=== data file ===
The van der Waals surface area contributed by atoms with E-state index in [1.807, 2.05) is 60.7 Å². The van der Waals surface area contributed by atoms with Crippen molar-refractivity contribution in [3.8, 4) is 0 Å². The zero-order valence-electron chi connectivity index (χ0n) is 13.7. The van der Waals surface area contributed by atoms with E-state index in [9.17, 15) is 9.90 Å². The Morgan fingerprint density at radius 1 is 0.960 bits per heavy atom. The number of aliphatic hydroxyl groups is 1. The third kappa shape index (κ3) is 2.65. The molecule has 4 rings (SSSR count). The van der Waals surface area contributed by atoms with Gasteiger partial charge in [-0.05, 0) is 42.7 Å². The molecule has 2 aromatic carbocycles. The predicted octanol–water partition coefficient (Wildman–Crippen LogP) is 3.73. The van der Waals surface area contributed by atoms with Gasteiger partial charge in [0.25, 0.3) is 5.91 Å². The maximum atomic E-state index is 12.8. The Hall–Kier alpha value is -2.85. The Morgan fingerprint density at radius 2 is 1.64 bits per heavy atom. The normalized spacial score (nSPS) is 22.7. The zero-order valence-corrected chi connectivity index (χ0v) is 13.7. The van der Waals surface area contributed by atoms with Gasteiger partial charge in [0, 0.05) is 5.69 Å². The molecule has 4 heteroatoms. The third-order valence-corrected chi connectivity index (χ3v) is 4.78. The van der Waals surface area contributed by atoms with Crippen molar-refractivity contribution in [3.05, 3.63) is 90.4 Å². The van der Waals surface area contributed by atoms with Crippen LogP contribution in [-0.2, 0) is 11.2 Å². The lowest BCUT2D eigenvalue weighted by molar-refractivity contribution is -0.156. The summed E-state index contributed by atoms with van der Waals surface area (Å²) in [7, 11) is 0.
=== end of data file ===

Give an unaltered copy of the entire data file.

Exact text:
The van der Waals surface area contributed by atoms with E-state index in [1.807, 2.05) is 60.7 Å². The van der Waals surface area contributed by atoms with Crippen molar-refractivity contribution in [3.8, 4) is 0 Å². The zero-order valence-electron chi connectivity index (χ0n) is 13.7. The van der Waals surface area contributed by atoms with E-state index in [9.17, 15) is 9.90 Å². The Morgan fingerprint density at radius 1 is 0.960 bits per heavy atom. The number of aliphatic hydroxyl groups is 1. The third kappa shape index (κ3) is 2.65. The molecule has 4 rings (SSSR count). The van der Waals surface area contributed by atoms with Gasteiger partial charge in [-0.05, 0) is 42.7 Å². The molecule has 2 aromatic carbocycles. The predicted octanol–water partition coefficient (Wildman–Crippen LogP) is 3.73. The van der Waals surface area contributed by atoms with Gasteiger partial charge in [0.25, 0.3) is 5.91 Å². The maximum atomic E-state index is 12.8. The Hall–Kier alpha value is -2.85. The Morgan fingerprint density at radius 2 is 1.64 bits per heavy atom. The normalized spacial score (nSPS) is 22.7. The zero-order valence-corrected chi connectivity index (χ0v) is 13.7. The van der Waals surface area contributed by atoms with Gasteiger partial charge in [0, 0.05) is 5.69 Å². The molecule has 4 heteroatoms. The third-order valence-corrected chi connectivity index (χ3v) is 4.78. The van der Waals surface area contributed by atoms with Crippen molar-refractivity contribution in [3.05, 3.63) is 90.4 Å². The van der Waals surface area contributed by atoms with Crippen LogP contribution in [-0.2, 0) is 11.2 Å². The lowest BCUT2D eigenvalue weighted by molar-refractivity contribution is -0.156. The summed E-state index contributed by atoms with van der Waals surface area (Å²) in [7, 11) is 0.